A Focus on Intimate Partner Violence and HIV

Edge Media Network / Pheonix
By Eric Brus
January 5, 2016

One in three women in the U.S. experiences intimate partner violence (IPV), and for women living with HIV, the figure is one in two. Research has shown that persons with abusive partners have a higher risk for HIV and, if infected, have worse health outcomes. This fall, during National Domestic Violence Awareness Month, Greater Than AIDS launched Empowered: Women, HIV, and Intimate Partner Violence — to bring greater attention to IPV and to provide resources for women who may be at risk of, or dealing with, abuse and HIV.

The Empowered campaign was developed in partnership with the National Domestic Violence Hotline, loveisrespect, Planned Parenthood Federation of America, Positive Women’s Network-USA, and The Well Project, with additional support from The Elizabeth Taylor AIDS Foundation. Empowered has created a 20-minute video featuring women’s health advocate Tonya Lewis Lee, who explores the issue from the perspective of five women living with HIV who have had experience with, and received services related to, intimate partner violence.

The journal AIDS recently featured an in-depth review and meta-analysis of the impact of IPV on engagement in HIV care and treatment among women. The study found that HIV-infected women with a history of physical or sexual IPV were significantly less likely to be on antiretroviral treatment (ART) than women who had never been subjected to IPV. Among those receiving ART, IPV-affected women had much lower rates of ART adherence and were significantly less likely to reach viral suppression than women without an IPV history.

“To ensure the health of HIV-positive women, it is essential for clinical programs to address conditions that impact engagement in care and treatment,” the researchers concluded. “IPV is one such condition, and its association with declines in ART use and adherence requires urgent attention.”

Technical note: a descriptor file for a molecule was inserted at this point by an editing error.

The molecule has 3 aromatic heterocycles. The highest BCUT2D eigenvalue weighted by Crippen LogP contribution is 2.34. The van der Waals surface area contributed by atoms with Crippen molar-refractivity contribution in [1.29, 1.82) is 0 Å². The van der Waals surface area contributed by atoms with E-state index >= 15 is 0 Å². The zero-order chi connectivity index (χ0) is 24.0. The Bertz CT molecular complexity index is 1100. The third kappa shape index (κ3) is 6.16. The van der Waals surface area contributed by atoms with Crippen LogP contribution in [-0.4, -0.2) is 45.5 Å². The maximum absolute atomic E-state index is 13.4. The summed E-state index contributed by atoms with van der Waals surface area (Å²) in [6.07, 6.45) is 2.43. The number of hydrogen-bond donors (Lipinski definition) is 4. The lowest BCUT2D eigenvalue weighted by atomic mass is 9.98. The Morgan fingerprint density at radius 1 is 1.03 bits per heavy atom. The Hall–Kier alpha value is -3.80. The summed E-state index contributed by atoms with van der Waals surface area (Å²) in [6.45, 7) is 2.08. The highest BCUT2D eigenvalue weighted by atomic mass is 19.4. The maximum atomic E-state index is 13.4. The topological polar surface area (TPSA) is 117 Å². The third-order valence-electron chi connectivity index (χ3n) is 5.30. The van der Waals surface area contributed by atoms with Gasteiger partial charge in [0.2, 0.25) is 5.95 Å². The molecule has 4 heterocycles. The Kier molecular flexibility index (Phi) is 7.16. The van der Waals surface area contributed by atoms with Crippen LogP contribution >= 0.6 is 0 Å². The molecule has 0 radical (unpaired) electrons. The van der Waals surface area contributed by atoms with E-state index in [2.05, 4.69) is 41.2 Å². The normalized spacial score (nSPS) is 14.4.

The National Coalition of Anti-Violence Programs (NCAVP) released the 2014 NCAVP Intimate Partner Violence Report on October 27. This report presents the findings of data collected from 16 NCAVP member organizations on the experiences of 2,166 lesbian, gay, bisexual, transgender, queer (LGBTQ), and HIV-affected survivors of intimate partner violence (IPV) during 2014.

Key findings and trends include the following:

• Continuing a multi-year trend, the group most impacted by IPV homicide was men who have sex with men.

• Bisexual survivors were more likely to experience sexual violence than those who did not identify as bisexual.

• LGBTQ and HIV-affected people of color were disproportionately affected by IPV and experienced more severe forms of violence. An association between poverty and higher IPV rates was also seen among LGBTQ people of color.

• Transgender people were twice as likely to experience IPV in public areas and more than three times as likely to experience discrimination compared to people who did not identify as transgender.

NCAVP concluded that, “These findings demonstrate the importance of an intersectional approach that looks at the impact that poverty and racism, as well as homophobia, biphobia, and transphobia, have on the lives of LGBTQ people and HIV-affected [persons] of color.”

Eric Brus is the Director of Health Information at AIDS Action Committee. This report is produced by the Health Library of the AIDS Action Committee in collaboration with the New England AIDS Education and Training Center Minority AIDS Initiative Project.


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